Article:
You Have The Pi Case, Now What?

Once you get a PI case the fun really begins. The first question most clients ask is, “Do I need an attorney?” You must now put on your attorney hat and ask some questions designed to ferret out whether your patient is at-fault for the accident or if the case is a MIST case.

MIST stands for Minor Impact, Soft Tissue. You can spot a MIST case when you ask to see the pictures of the accident and have to ask, “Where is the damage to your car?” This is the type of case with minimal damage and/or such minor injuries that they will never show up on any imaging study. If you determine you are dealing with a MIST case or your patient is likely at fault for the accident, they likely do not need an attorney, but will still need a good doctor. You will treat those as cash patients or insurance patients or, at best, Med Pay patients but you will likely not have a PI cases on your hands.

Picking a Good Pi Attorney is a Science

If your patient is innocent and suffered real injuries, your client absolutely needs an attorney. And not just any attorney—agood, Pro-Chiropractic one. You are about to trust this attorney with a lien, which is a promise to pay your bills later after the case settles. Bad attorneys take bad cases, settle them for small money, and have nothing left to pay your bills with when the dust clears. Evil attorneys take your cases, settle them for good money, and attempt to ‘negotiate with’ (read: screw) you out of your hard-earned money. You have a right and, indeed, an obligation to steer your patients toward reputable attorneys who are known for looking after the chiropractor. How will you know a good attorney from a bad one? Glad you asked. There are 4 steps and good attorneys must get an “A” in each step.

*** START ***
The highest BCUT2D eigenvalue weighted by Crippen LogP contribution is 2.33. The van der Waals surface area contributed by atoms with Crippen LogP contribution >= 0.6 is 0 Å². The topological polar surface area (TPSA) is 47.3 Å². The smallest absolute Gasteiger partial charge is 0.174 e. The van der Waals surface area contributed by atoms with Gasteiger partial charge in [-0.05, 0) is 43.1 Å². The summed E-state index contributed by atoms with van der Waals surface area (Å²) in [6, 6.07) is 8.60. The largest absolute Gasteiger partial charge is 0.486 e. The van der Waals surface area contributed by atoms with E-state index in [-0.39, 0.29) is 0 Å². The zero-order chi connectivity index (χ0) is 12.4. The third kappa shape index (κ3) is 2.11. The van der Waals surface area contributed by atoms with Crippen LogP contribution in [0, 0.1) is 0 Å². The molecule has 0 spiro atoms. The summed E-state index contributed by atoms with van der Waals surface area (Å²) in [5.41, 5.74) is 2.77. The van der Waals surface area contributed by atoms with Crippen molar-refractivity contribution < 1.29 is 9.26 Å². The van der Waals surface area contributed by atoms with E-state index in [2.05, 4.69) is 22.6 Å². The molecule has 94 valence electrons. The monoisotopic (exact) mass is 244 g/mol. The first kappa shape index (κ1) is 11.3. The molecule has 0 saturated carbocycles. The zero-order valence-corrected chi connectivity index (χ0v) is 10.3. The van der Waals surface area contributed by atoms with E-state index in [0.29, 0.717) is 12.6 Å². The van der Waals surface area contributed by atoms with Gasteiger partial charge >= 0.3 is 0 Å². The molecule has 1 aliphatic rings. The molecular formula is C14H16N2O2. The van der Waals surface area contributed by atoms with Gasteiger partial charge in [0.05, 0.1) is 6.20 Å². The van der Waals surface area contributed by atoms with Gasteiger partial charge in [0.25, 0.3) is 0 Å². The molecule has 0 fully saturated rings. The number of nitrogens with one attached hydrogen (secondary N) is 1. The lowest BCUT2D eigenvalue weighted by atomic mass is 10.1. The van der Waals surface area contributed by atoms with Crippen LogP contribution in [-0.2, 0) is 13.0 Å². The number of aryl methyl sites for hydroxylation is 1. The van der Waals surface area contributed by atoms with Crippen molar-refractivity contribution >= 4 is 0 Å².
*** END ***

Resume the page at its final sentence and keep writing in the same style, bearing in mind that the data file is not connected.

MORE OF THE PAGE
1. Does your attorney sign your lien? Your lien is your safety net. Without it, attorneys have no enforceable obligation to ensure that you get paid at the end of a PI case. With a signed lien, however, the attorney is obligated to ensure that you are paid out of the proceeds of the case. The case cannot be completely closed until you agree to your portion of that distribution.